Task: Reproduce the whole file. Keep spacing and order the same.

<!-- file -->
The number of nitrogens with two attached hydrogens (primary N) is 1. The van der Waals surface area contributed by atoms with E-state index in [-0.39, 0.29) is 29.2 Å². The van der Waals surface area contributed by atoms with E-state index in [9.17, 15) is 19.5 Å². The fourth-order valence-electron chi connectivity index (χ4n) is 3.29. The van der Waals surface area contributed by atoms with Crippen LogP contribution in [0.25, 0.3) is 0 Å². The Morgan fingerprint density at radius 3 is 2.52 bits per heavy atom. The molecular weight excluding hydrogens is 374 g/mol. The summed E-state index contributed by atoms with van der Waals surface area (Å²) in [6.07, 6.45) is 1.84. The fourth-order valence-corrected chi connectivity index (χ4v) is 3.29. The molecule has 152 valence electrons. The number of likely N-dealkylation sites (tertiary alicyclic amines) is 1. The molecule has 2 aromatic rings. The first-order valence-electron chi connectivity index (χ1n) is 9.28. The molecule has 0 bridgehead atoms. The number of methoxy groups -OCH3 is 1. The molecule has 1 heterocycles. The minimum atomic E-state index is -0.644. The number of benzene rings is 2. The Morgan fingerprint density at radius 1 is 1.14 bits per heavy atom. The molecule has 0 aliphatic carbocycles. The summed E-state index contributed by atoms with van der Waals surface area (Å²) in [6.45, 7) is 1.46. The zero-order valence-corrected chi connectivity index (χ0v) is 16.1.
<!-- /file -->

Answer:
The number of nitrogens with two attached hydrogens (primary N) is 1. The van der Waals surface area contributed by atoms with E-state index in [-0.39, 0.29) is 29.2 Å². The van der Waals surface area contributed by atoms with E-state index in [9.17, 15) is 19.5 Å². The fourth-order valence-electron chi connectivity index (χ4n) is 3.29. The van der Waals surface area contributed by atoms with Crippen LogP contribution in [0.25, 0.3) is 0 Å². The Morgan fingerprint density at radius 3 is 2.52 bits per heavy atom. The molecular weight excluding hydrogens is 374 g/mol. The summed E-state index contributed by atoms with van der Waals surface area (Å²) in [6.07, 6.45) is 1.84. The fourth-order valence-corrected chi connectivity index (χ4v) is 3.29. The molecule has 152 valence electrons. The number of likely N-dealkylation sites (tertiary alicyclic amines) is 1. The molecule has 2 aromatic rings. The first-order valence-electron chi connectivity index (χ1n) is 9.28. The molecule has 0 bridgehead atoms. The number of methoxy groups -OCH3 is 1. The molecule has 1 heterocycles. The minimum atomic E-state index is -0.644. The number of benzene rings is 2. The Morgan fingerprint density at radius 1 is 1.14 bits per heavy atom. The molecule has 0 aliphatic carbocycles. The summed E-state index contributed by atoms with van der Waals surface area (Å²) in [6.45, 7) is 1.46. The zero-order valence-corrected chi connectivity index (χ0v) is 16.1.